1939, Europe is in turmoil. Nazism, Fascism and Communism are in full swing. When xenophobia and antisemitism reach the tiny community of Sveti Mihael in the Julian March no one, least of all the foreign priest sent there to look after that congregation, is able to stop the catastrophes waiting to happen. After the death of her mother, a fourteen-year-old girl arrives in this village. She has been whisked away from her home on a small mountain in Slovenia, by her aunt. The girl experiences a deep sense of exile and displacement. Despite the kindness of those around her, the great longing for the place of her birth will not leave her. With this great yearning in her heart, she flees Sveti Mihael and ends in Ljubljana looking after the child of a professional couple. A series of events, including the declaration of war and the Italian occupation, force her to leave the family, seeking refuge in her home on the mountain, unaware of the dangers ahead.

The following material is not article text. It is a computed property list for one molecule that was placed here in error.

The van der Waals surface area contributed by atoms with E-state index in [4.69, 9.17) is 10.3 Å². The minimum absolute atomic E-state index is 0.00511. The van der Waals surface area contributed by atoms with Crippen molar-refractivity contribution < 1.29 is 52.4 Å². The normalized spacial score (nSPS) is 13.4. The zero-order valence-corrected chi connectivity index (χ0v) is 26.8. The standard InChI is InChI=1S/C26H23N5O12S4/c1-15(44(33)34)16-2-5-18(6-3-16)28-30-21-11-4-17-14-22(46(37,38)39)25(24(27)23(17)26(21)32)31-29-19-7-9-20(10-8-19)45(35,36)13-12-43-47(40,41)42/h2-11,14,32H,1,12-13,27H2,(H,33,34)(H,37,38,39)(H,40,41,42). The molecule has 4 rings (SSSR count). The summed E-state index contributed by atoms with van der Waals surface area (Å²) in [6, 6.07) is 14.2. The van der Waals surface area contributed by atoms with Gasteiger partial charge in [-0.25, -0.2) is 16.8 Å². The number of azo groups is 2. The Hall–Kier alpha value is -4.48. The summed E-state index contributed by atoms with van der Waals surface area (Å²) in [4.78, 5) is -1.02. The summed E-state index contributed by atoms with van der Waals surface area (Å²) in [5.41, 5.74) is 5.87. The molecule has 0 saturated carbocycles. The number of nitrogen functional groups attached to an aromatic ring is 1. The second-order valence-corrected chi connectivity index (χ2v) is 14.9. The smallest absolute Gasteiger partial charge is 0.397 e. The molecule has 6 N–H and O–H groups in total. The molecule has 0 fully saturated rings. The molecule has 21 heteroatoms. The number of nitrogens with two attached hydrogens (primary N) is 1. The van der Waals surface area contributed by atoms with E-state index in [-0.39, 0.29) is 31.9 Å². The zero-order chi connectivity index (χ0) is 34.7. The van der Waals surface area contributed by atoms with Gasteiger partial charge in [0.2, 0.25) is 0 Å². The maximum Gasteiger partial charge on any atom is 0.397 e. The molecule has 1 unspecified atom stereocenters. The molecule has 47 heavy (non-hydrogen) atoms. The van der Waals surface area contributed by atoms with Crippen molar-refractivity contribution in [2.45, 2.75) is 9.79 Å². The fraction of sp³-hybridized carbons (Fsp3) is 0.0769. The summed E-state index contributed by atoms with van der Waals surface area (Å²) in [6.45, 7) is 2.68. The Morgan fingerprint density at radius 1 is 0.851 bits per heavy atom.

As meticulously researched as all of Drofenik’s previous works, Big Oak on Little Mountain is a gripping and moving novel about exile, war and the consequences of individual choices.